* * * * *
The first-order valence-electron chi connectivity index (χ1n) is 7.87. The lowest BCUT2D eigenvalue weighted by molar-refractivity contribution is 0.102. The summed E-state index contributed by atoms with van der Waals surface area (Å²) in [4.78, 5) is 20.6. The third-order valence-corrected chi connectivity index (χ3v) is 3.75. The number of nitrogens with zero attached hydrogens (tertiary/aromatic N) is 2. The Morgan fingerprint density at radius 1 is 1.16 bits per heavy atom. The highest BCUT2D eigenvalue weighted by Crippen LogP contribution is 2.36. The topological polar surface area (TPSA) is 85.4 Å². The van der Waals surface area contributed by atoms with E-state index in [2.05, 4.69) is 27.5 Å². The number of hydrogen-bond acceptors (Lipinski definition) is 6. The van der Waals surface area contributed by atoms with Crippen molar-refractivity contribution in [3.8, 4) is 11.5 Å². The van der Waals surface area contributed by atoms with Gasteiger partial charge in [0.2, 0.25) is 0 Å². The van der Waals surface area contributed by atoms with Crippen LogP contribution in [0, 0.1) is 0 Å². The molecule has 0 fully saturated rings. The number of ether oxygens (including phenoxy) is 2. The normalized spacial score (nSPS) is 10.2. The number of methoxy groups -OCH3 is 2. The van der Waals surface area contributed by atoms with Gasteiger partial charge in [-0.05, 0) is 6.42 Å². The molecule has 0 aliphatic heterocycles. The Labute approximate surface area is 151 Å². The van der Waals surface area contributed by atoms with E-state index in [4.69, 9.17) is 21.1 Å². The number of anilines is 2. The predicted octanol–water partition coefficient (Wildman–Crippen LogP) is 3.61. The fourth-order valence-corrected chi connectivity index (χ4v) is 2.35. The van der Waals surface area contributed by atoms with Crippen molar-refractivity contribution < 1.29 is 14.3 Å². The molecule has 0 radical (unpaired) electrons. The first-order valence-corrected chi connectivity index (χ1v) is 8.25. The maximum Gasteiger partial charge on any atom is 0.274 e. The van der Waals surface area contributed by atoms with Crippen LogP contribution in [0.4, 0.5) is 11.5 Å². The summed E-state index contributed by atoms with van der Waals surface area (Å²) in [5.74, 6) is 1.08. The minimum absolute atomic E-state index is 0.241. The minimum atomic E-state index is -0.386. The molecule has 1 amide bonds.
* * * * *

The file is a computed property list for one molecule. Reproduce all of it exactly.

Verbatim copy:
The first-order valence-electron chi connectivity index (χ1n) is 7.87. The lowest BCUT2D eigenvalue weighted by molar-refractivity contribution is 0.102. The summed E-state index contributed by atoms with van der Waals surface area (Å²) in [4.78, 5) is 20.6. The third-order valence-corrected chi connectivity index (χ3v) is 3.75. The number of nitrogens with zero attached hydrogens (tertiary/aromatic N) is 2. The Morgan fingerprint density at radius 1 is 1.16 bits per heavy atom. The highest BCUT2D eigenvalue weighted by Crippen LogP contribution is 2.36. The topological polar surface area (TPSA) is 85.4 Å². The van der Waals surface area contributed by atoms with E-state index in [2.05, 4.69) is 27.5 Å². The number of hydrogen-bond acceptors (Lipinski definition) is 6. The van der Waals surface area contributed by atoms with Crippen molar-refractivity contribution in [3.8, 4) is 11.5 Å². The van der Waals surface area contributed by atoms with Gasteiger partial charge in [0.2, 0.25) is 0 Å². The van der Waals surface area contributed by atoms with Crippen LogP contribution in [0, 0.1) is 0 Å². The molecule has 0 fully saturated rings. The number of ether oxygens (including phenoxy) is 2. The normalized spacial score (nSPS) is 10.2. The number of methoxy groups -OCH3 is 2. The van der Waals surface area contributed by atoms with Gasteiger partial charge in [-0.05, 0) is 6.42 Å². The molecule has 0 aliphatic heterocycles. The Labute approximate surface area is 151 Å². The van der Waals surface area contributed by atoms with E-state index in [4.69, 9.17) is 21.1 Å². The number of anilines is 2. The predicted octanol–water partition coefficient (Wildman–Crippen LogP) is 3.61. The fourth-order valence-corrected chi connectivity index (χ4v) is 2.35. The van der Waals surface area contributed by atoms with Crippen molar-refractivity contribution < 1.29 is 14.3 Å². The molecule has 0 radical (unpaired) electrons. The first-order valence-corrected chi connectivity index (χ1v) is 8.25. The maximum Gasteiger partial charge on any atom is 0.274 e. The van der Waals surface area contributed by atoms with Crippen LogP contribution in [0.4, 0.5) is 11.5 Å². The summed E-state index contributed by atoms with van der Waals surface area (Å²) in [5.74, 6) is 1.08. The minimum absolute atomic E-state index is 0.241. The minimum atomic E-state index is -0.386. The molecule has 1 amide bonds.